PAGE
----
US Secretary of State Pompeo visits Jewish settlement in West Bank


Mike Pompeo on Thursday became the first U.S. secretary of state to make an official visit to a Jewish settlement in the occupied West Bank, in a key diplomatic gesture to Israel by
the outgoing U.S. administration that sparked Palestinian outrage. 

He later also became the first U.S. secretary of state to visit the Israeli-annexed Golan Heights, which is still claimed by Syria.

"You can't stand here and stare out at what's across the border, and deny the central thing that President Donald Trump recognised that previous presidents had refused to do, that this is a part of Israel," Pompeo told Israeli Foreign Minister Gabi Ashkenazi on a Golan Heights lookout post. "I told the prime minister that I very much wanted to come here on
this trip, to tell the world, that we the U.S. and Israel have it right," he said.

Ashkenazi told Pompeo: "I think, when you stand here, there's no need to explain what's the strategic importance of the Golan Heights."

Palestinian President Mahmoud Abbas' official spokesman, Nabil Bu Rudeineh, however, strongly condemned both unprecedented visits as a "blatant challenge" of international law and consensus.

The outgoing secretary handed out more gestures to Israel, announcing that the State Department henceforth regarded the international Boycott, Divestment, Sanctions (BDS) against Israel movement as "anti-Semitic".

The U.S. would withdraw government support for groups in contact with the "hateful" Palestinian-led movement, which he liked to a "cancer." He also announced that all goods produced in settlements and exported to the US must now be marked as "Product of Israel" or as "Made in Israel." 

The Psagot settlement vineyard, where Pompeo visited, was the subject of a lawsuit in a top European court a year ago, which ruled that its products should be labelled as coming from a settlement, and not as products "made in Israel."

Pompeo responded by announcing on 18 September 2019 that Washington no longer regarded Israel's settlements in the West Bank as illegal under international law, as most of the international community does. 

Psagot subsequently named a wine after Pompeo. Activists from Peace Now, an Israeli settlements watchdog, protested outside the winery and held up signs reading "USA Stop Undermining Peace," and "Occupied Territory Can't Be Normalised."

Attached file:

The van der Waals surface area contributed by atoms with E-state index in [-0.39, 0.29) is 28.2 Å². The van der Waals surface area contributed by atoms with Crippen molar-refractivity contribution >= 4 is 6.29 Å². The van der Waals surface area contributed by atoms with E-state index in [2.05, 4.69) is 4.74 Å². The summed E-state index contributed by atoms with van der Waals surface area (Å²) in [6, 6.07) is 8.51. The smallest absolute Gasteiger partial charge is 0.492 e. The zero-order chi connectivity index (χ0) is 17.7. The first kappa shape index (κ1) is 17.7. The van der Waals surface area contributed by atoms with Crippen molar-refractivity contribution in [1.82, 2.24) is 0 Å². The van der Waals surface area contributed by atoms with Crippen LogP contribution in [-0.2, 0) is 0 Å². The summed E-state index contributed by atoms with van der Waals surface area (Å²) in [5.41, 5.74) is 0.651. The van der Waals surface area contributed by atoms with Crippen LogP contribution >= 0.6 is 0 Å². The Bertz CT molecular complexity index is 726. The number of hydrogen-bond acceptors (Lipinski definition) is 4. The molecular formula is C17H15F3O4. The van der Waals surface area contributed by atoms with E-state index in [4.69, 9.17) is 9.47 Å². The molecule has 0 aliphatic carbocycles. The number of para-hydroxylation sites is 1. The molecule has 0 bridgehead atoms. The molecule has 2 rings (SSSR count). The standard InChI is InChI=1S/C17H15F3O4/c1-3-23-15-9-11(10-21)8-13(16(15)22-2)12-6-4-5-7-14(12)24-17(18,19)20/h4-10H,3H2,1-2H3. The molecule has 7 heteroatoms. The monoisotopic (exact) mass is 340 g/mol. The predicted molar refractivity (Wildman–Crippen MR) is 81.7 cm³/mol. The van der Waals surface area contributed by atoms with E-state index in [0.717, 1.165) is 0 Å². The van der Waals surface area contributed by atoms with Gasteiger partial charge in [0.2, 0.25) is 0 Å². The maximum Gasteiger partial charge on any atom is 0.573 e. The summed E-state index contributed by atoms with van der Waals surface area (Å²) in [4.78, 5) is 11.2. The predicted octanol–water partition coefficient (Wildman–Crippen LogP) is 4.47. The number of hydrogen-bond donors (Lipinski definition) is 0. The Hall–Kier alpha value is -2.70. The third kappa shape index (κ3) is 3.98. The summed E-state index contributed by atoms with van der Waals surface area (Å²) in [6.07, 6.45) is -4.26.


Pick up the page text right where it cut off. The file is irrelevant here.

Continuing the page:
The U.S. embassy did not comment on the tour of the settlement winery, which a local settlement council spokeswoman said was located in an industrial zone close to Psagot.

Meanwhile, Damascus denounced in the "strongest terms" Pompeo's visit to the Golan Heights and considered it as "a provocative move." It also called it "a flagrant violation of the sovereignty of the Syrian Arab Republic at a time when this visit coincides with Israeli occupation forces' repeated attacks on Syria."

On Wednesday Syrian state-media said three Syrian soldiers were killed when Israeli fighter jets struck military targets on Syrian territory, although a war monitor said at least 10 people had died.

Syrian News Agency (SANA) quoted a Syrian foreign ministry source as calling on the United Nations and the international community to condemn the visit, which it said violated international resolutions, including a UN Security Council resolution.


Earlier in Jerusalem, Israeli Prime Minister Benjamin Netanyahu thanked Pompeo and Trump for their unprecedented support over the past four years, including recognizing Israel's 1981 annexation of the Golan Heights. 

Israel captured the strategic plateau from Syria in the 1967 Six-Day War, during which it also captured the West Bank, including East Jerusalem and the historic Old City, from Jordan.
Some 600,000 Israelis live in more than 200 settlements in the West Bank and East Jerusalem, which Palestinians hope to make their capital.

Israel refers to the land as Judea and Samaria, the Biblical names for the southern and northern West Bank. It also refers to it as "disputed territory" rather than "occupied territory."

Pompeo's visit is overshadowed by Trump's loss in the November 3 U.S. presidential election, although the outgoing president has so far refused to concede.

Trump's administration still has the power to carry out foreign policy moves ahead of inauguration day on January 20.    (dpa)

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